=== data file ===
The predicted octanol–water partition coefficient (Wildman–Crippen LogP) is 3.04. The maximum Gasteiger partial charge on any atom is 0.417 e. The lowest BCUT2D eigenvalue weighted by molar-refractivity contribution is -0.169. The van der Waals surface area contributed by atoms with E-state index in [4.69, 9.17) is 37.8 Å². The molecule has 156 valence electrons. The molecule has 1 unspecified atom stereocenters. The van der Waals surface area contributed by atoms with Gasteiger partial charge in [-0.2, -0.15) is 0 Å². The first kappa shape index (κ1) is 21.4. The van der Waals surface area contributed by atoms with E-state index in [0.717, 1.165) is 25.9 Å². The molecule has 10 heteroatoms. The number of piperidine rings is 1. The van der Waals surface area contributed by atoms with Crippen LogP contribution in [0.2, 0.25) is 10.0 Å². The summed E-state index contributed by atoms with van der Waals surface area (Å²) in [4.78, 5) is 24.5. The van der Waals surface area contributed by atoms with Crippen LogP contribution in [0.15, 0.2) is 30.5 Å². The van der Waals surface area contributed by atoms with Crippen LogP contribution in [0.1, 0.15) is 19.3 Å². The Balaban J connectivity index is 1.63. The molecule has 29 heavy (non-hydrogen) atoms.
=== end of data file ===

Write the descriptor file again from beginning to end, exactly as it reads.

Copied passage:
The predicted octanol–water partition coefficient (Wildman–Crippen LogP) is 3.04. The maximum Gasteiger partial charge on any atom is 0.417 e. The lowest BCUT2D eigenvalue weighted by molar-refractivity contribution is -0.169. The van der Waals surface area contributed by atoms with E-state index in [4.69, 9.17) is 37.8 Å². The molecule has 156 valence electrons. The molecule has 1 unspecified atom stereocenters. The van der Waals surface area contributed by atoms with Gasteiger partial charge in [-0.2, -0.15) is 0 Å². The first kappa shape index (κ1) is 21.4. The van der Waals surface area contributed by atoms with E-state index in [0.717, 1.165) is 25.9 Å². The molecule has 10 heteroatoms. The number of piperidine rings is 1. The van der Waals surface area contributed by atoms with Crippen LogP contribution in [0.2, 0.25) is 10.0 Å². The summed E-state index contributed by atoms with van der Waals surface area (Å²) in [4.78, 5) is 24.5. The van der Waals surface area contributed by atoms with Crippen LogP contribution in [0.15, 0.2) is 30.5 Å². The van der Waals surface area contributed by atoms with Crippen LogP contribution in [0.1, 0.15) is 19.3 Å². The Balaban J connectivity index is 1.63. The molecule has 29 heavy (non-hydrogen) atoms.